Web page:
Lavi breathed in the fresh air, drinking in the smells of spring. She really did prefer this to the dark, heavy-aired realm of the Master. A slight wind caressed her flame-red hair as she looked around. Stepping out of the forest and onto the road, she started at a fresh pace towards the chimney smoke she could see. It was not really a road, just a trail of dirt made hard by countless footsteps over the years. She carried a small pack of foodstuffs and the dagger, and a small pouch containing several gold pieces hung by her belt. As she approached the village, she notice a youth looking at her from afar. This will certainly be easier than expected, she thought to herself as flashed him her best smile.

Dylan stopped in his tracks as he spotted the young woman walking up the Malay Road. They didn’t get many strangers in the village, and certainly none like this. The young woman wore tight pants! Pants on a woman! That was unheard of! Her hair flowing in the wind, she spotted him and gave him a quick, warm smile.

Urged forward by her, he stepped out of the backyard, approaching her. What’s such a beautiful woman doing out here, all on her own, he thought to himself. She regarded him as he walked, almost in a judging fashion.

“Morning, miss,” the lout opened. “Could I help you with your pack?”

“Ah, no, it’s quite all right, thank you,” she parried.

“Are you sure, miss? I’ve found that a long walk can be very tiring. If you’ll pardon my bluntness, miss, but what is a beautiful woman like yourself doing alone in these parts anyways, miss?” he attacked again. Persistent lite lout, she thought to herself, smiling.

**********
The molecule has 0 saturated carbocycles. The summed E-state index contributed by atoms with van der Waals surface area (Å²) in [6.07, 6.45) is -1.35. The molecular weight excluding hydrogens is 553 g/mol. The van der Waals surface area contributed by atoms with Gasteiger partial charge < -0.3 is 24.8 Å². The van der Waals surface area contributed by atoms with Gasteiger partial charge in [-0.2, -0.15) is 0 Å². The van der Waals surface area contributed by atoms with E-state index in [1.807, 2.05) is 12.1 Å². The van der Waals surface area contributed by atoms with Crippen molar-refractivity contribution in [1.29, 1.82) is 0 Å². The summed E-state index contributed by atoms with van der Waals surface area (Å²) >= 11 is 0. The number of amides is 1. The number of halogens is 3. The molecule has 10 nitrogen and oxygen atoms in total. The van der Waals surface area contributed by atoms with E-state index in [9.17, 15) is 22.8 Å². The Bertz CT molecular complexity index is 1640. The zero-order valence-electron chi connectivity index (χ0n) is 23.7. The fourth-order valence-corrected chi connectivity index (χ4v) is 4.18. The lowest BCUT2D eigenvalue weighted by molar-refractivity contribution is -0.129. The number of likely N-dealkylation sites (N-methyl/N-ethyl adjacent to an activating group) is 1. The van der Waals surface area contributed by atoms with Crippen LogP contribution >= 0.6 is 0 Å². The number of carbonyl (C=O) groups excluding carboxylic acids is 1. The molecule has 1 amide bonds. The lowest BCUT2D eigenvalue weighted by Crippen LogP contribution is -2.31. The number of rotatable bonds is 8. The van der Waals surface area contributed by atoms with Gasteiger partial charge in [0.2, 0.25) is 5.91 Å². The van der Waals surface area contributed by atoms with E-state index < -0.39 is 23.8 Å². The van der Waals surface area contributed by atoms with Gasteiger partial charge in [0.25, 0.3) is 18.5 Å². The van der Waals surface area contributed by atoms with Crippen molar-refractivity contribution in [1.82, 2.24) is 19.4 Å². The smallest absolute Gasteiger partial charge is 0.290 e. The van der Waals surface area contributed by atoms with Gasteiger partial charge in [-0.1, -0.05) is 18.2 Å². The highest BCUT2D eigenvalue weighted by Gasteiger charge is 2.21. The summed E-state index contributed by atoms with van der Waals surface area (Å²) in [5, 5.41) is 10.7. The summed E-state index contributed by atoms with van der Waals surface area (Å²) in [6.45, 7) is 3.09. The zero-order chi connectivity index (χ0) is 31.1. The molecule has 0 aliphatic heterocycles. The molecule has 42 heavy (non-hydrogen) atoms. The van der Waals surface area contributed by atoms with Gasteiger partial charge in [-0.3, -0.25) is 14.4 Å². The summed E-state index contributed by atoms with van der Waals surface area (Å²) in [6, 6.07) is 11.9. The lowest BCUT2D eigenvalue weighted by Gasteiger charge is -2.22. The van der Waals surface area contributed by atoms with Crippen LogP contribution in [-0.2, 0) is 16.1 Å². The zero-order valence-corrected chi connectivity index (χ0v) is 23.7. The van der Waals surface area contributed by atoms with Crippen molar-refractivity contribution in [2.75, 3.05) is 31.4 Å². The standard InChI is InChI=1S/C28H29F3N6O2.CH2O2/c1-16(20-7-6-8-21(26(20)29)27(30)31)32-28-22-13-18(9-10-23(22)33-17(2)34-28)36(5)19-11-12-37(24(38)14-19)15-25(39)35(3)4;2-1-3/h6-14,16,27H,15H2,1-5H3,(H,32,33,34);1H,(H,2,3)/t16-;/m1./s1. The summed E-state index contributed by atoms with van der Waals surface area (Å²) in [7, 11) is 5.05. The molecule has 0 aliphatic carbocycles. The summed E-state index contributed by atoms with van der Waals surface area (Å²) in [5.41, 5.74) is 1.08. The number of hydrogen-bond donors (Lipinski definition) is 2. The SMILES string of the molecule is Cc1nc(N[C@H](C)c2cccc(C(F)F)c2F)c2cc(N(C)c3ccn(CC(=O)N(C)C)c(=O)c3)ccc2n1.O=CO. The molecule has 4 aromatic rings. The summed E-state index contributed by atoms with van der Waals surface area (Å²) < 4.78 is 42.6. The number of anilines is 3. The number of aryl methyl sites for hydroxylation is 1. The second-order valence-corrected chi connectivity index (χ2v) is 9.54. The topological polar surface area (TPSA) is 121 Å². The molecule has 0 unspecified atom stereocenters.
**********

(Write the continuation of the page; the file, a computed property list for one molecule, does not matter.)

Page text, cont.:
“I’m an explorer, actually. I’m looking for someone who’s familiar with the forests in ‘these parts’. You don’t happen to know someone like that, do you, Master…?” She almost chuckled as his smile slid a margin.

“Uh, I’m Dylan, miss. Well, Brandon knows the forests, but, uhm…” he trailed off.

“What about this Brandon?” It was an effort to keep the smile on her face. Incompetent younglings…

“Well, he left just last night. Going on an adventure, he said. Went down that same road you just came up,” Dylan stammered.

“In that case, Master Dylan,” she said as she reached out, softly placing a hand on his cheek. The youth flinched, his face lighting up expectantly.

“I have no more use of you,” she finished, spinning around him and violently twisting his head to the side. His body went limp as his spine snapped, his eyes filled with terror. Letting the body fall forward, she turned around and sat off down the road again, the Masters words echoing in her head. And you will not fail us. The price of failure is high.

Circadian
January 27th, 2013, 06:26 PM